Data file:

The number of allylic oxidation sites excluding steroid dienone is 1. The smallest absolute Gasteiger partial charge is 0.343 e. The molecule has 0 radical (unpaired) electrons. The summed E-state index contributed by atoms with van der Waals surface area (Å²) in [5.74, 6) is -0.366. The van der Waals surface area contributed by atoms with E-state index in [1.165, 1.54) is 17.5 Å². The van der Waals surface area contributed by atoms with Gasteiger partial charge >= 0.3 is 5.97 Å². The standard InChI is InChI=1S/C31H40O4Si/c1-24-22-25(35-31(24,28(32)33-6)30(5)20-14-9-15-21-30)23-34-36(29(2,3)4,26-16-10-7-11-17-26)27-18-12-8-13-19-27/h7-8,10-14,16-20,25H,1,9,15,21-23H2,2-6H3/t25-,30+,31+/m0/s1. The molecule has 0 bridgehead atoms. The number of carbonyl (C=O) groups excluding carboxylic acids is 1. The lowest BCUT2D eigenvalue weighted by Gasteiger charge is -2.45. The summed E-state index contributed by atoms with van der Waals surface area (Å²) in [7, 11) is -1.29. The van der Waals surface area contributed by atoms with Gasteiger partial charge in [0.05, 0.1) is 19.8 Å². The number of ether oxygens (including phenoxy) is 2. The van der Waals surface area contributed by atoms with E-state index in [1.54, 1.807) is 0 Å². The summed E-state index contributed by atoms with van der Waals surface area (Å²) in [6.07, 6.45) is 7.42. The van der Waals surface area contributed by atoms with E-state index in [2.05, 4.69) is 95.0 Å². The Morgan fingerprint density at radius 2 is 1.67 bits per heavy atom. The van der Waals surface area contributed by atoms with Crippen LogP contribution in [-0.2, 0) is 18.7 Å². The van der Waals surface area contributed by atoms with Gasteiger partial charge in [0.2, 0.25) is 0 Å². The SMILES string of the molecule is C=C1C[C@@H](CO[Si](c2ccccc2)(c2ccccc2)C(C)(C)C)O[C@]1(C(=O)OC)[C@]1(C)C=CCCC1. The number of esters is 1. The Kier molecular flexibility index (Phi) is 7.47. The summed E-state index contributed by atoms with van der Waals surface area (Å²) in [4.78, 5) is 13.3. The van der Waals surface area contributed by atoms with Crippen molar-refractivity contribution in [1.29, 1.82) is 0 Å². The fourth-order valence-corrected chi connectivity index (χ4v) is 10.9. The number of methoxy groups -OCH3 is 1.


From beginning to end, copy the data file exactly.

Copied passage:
The number of allylic oxidation sites excluding steroid dienone is 1. The smallest absolute Gasteiger partial charge is 0.343 e. The molecule has 0 radical (unpaired) electrons. The summed E-state index contributed by atoms with van der Waals surface area (Å²) in [5.74, 6) is -0.366. The van der Waals surface area contributed by atoms with E-state index in [1.165, 1.54) is 17.5 Å². The van der Waals surface area contributed by atoms with Gasteiger partial charge >= 0.3 is 5.97 Å². The standard InChI is InChI=1S/C31H40O4Si/c1-24-22-25(35-31(24,28(32)33-6)30(5)20-14-9-15-21-30)23-34-36(29(2,3)4,26-16-10-7-11-17-26)27-18-12-8-13-19-27/h7-8,10-14,16-20,25H,1,9,15,21-23H2,2-6H3/t25-,30+,31+/m0/s1. The molecule has 0 bridgehead atoms. The number of carbonyl (C=O) groups excluding carboxylic acids is 1. The lowest BCUT2D eigenvalue weighted by Gasteiger charge is -2.45. The summed E-state index contributed by atoms with van der Waals surface area (Å²) in [7, 11) is -1.29. The van der Waals surface area contributed by atoms with Gasteiger partial charge in [0.05, 0.1) is 19.8 Å². The number of ether oxygens (including phenoxy) is 2. The van der Waals surface area contributed by atoms with E-state index in [1.54, 1.807) is 0 Å². The summed E-state index contributed by atoms with van der Waals surface area (Å²) in [6.07, 6.45) is 7.42. The van der Waals surface area contributed by atoms with E-state index in [2.05, 4.69) is 95.0 Å². The Morgan fingerprint density at radius 2 is 1.67 bits per heavy atom. The van der Waals surface area contributed by atoms with Crippen LogP contribution in [-0.2, 0) is 18.7 Å². The van der Waals surface area contributed by atoms with Gasteiger partial charge in [0.2, 0.25) is 0 Å². The SMILES string of the molecule is C=C1C[C@@H](CO[Si](c2ccccc2)(c2ccccc2)C(C)(C)C)O[C@]1(C(=O)OC)[C@]1(C)C=CCCC1. The number of esters is 1. The Kier molecular flexibility index (Phi) is 7.47. The summed E-state index contributed by atoms with van der Waals surface area (Å²) in [4.78, 5) is 13.3. The van der Waals surface area contributed by atoms with Crippen molar-refractivity contribution in [1.29, 1.82) is 0 Å². The fourth-order valence-corrected chi connectivity index (χ4v) is 10.9. The number of methoxy groups -OCH3 is 1.